Normal but Watchful in New York City
>> Prior to September 11th, the most dangerous thing people visiting New York City faced was spending too much money. Sure, comedians joked about muggings and newsrooms stressed the bizarre and unique, but for the majority of people here, life was good and safe.
Then came September 11th. Shortly after New York was bombed, our leaders told us that we should go about our lives "normally" but "watchfully." Unfortunately, they didn't elaborate on what "watchfully" should be.
Based on my experience at ground zero and observations from continued expeditions around the city, here is what "watchfully" means to me. Many of the 24 watchful things listed below will help you no matter where you are. Some, however, are specific to New York and are important for you to consider:
- Remember Manhattan is an Island: During an emergency, all bridges and tunnels leading out of Manhattan are shut down. This means if you live elsewhere, you will not be able to get out. Further, subways might be shut down and whatever buses and cabs that remain running will be jammed. Your travel options, then, include standing in a transportation line for an excessively long time and/or walking great distances. Several suggestions that follow address this problem, especially the "eat, drink and shop" strategy.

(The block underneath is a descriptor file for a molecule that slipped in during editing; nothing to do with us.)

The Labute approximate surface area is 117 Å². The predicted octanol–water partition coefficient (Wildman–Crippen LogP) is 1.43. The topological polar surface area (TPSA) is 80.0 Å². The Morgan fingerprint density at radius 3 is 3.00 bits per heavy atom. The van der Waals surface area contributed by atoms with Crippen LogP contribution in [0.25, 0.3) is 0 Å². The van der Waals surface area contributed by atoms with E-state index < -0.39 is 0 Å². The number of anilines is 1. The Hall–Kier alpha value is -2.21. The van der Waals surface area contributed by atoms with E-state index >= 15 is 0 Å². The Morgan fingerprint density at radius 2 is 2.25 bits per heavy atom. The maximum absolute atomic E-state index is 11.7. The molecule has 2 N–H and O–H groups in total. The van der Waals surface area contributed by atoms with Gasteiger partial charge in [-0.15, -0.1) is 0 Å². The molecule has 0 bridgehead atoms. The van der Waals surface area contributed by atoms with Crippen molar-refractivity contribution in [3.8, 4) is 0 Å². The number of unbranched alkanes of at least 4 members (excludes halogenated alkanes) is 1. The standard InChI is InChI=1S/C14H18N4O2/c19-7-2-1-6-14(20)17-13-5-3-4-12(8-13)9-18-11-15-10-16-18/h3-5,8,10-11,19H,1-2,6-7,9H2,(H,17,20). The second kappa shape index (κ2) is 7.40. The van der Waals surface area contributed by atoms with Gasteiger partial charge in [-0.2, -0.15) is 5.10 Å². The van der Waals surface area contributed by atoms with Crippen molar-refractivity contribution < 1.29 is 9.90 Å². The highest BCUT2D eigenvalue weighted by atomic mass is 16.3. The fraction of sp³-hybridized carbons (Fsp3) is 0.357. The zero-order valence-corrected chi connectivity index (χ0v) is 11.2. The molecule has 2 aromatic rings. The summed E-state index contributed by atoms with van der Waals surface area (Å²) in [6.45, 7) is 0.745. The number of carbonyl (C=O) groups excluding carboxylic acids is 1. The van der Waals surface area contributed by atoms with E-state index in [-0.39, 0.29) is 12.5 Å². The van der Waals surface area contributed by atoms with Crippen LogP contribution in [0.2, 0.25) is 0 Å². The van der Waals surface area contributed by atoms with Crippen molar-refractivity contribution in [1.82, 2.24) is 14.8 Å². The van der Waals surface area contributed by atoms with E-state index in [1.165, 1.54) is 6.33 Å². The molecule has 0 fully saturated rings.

- Wear Walking Shoes: Forget about Sex and the City strappy sandals. A major cause of injury to women on September 11 was bloody, sliced up feet caused by walking (or running) in unsubstantial shoes.
Note that because public transportation becomes unavailable during an emergency, you'll walk more than normal. On September 11, some women abandoned their dress shoes and ran, then hobbled barefoot. Some had to be carried because their damaged feet could not carry them further. Keep in mind that injured feet not only inhibit travel, they leave you venerable to infections. If you must wear dressy shoes or sandals. be sure to carry "walkers" with you for the times you must take to the streets.
- Wear Socks or Nylons: While men usually wear socks, women are caught up in the no-nylons look. The problem with this fashion statement is that when you walk fast and far on pavement, the resulting heat causes feet to sweat and swell, causing rubbing and huge blisters. If you must be bare-legged, carry emergency socks with you.